in psychiatric research
Recent years have seen substantial advances in our understanding
of the physical, psychological and social mechanisms which underpin
psychiatric disorder.At the same time, the range of clinical
interventions in the psychiatrist’s armamentarium and the evidence
base which supports them continues to grow.
However, even given these advances, it remains true to say that
the aetiology and pathophysiology of psychiatric disorders are only
partially understood, diagnosis continues to be based solely upon
subjective clinical assessment and for many individuals the
response to treatment is unsatisfactory. The only way to remedy
this situation is through high quality research.
The considerable potential for discovery is perhaps one of the
main factors which makes psychiatry such an exciting and
fascinating area for research. In addition, psychiatric research is
a broad church encompassing a great diversity of approaches towards
improving the lives of people with mental disorders.From the
interested clinician to the full time academic, the pharmacologist
to the psychotherapist, the biologist to the social scientist, each
has a role to play.
Research experience is also beneficial to the individual through
the development of transferable skills in areas such as critical
appraisal, team working and project management.Opportunities to
collaborate with colleagues from other institutions and disciplines
provide a fertile ground for the growth of new ideas and
Finally, there is considerable satisfaction to be gained simply
from the detailed investigation of an area of interest.
Links to funding agencies
Research as a medical student
Several universities include a dedicated
research module as part of their course and for many this will be
their first taste of psychiatric research.
Vacation scholarships or electives are also
available in some departments and these can be used to carry out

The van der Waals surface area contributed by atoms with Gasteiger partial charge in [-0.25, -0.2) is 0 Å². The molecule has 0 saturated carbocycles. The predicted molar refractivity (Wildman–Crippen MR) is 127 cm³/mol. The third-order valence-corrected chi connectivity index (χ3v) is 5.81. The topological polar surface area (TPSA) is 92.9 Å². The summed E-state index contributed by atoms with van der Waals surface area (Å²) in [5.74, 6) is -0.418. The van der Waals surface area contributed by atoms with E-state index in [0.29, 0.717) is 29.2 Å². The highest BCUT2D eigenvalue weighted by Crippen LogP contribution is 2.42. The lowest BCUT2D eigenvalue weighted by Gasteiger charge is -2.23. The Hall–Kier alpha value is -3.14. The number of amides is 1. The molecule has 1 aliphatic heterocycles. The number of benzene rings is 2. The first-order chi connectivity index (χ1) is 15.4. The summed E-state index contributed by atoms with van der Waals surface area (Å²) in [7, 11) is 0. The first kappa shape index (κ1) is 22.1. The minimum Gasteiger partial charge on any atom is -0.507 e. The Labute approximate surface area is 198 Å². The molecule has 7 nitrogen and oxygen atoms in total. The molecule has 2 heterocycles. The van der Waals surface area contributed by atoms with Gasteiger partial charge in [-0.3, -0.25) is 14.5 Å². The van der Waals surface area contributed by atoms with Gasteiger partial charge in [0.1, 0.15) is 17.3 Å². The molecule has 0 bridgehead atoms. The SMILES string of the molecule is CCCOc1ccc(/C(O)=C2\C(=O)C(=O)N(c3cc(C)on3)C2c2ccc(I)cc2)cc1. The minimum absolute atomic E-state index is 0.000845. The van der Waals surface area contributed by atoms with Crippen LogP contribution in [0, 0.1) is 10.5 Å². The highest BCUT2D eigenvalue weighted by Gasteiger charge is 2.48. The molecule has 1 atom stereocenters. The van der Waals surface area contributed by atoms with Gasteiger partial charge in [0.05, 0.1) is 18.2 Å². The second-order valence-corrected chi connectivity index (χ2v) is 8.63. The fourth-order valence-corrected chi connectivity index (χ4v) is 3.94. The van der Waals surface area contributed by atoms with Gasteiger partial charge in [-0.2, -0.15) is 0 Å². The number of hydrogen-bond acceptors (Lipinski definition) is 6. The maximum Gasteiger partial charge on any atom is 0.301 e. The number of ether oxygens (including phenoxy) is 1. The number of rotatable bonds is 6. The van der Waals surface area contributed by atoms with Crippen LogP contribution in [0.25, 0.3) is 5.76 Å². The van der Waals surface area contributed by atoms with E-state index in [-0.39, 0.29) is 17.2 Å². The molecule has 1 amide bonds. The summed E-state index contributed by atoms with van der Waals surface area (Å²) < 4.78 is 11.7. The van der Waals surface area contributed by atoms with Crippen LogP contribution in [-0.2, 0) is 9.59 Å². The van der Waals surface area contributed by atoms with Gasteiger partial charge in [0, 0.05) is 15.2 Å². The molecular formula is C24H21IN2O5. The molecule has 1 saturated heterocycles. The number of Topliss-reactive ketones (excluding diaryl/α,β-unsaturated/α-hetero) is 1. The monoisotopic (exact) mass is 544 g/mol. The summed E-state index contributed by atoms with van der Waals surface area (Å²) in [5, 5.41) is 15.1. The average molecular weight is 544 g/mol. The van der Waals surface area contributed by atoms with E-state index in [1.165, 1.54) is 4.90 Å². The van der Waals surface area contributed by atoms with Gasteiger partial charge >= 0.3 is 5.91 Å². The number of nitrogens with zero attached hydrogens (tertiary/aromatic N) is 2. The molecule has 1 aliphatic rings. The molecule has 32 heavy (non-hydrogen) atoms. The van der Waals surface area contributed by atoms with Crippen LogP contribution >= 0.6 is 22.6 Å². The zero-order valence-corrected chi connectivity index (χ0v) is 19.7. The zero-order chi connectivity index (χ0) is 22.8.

short periods of research. Your medical faculty office should
have information about scholarships that are
available. Alternatively, make contact with a member of staff
from the academic department in your area – most departments of
academic psychiatry around the country have websites listing the
interests of their various staff.
For those who wish to carry out a longer, more
in depth period of research as part of their degree, the best
option is probably an intercalated BSc (sometimes referred to as a
BMedSci). Although BScs in psychology and neuroscience may
seem the most suitable choice for those pursuing a career in
psychiatry, almost any field of science can be related to the study
of mental ill health.
Following their BSc a few individuals choose
to carry on their research by taking time out from their medical
degree to complete a PhD. It may be possible to organize this
within your own university; alternatively some institutions have
formalized MBPhD schemes which are also open to applicants from
other universities – University College
London and Cambridge
two of the largest and longest established courses. At the
moment this path is more the exception than the rule although there
are moves to encourage more people to consider this in the
If you are not sure how to get going then just
email or telephone someone from your local academic
department. You do not necessarily have to have an idea for a
specific project or even know what field of psychiatry you are
interested in – at this point in your career enthusiasm and
determination are needed more than rigid plans for the
Most academics are pleased when someone takes
an interest in their work and there are often opportunities to be
had by plugging into an ongoing project.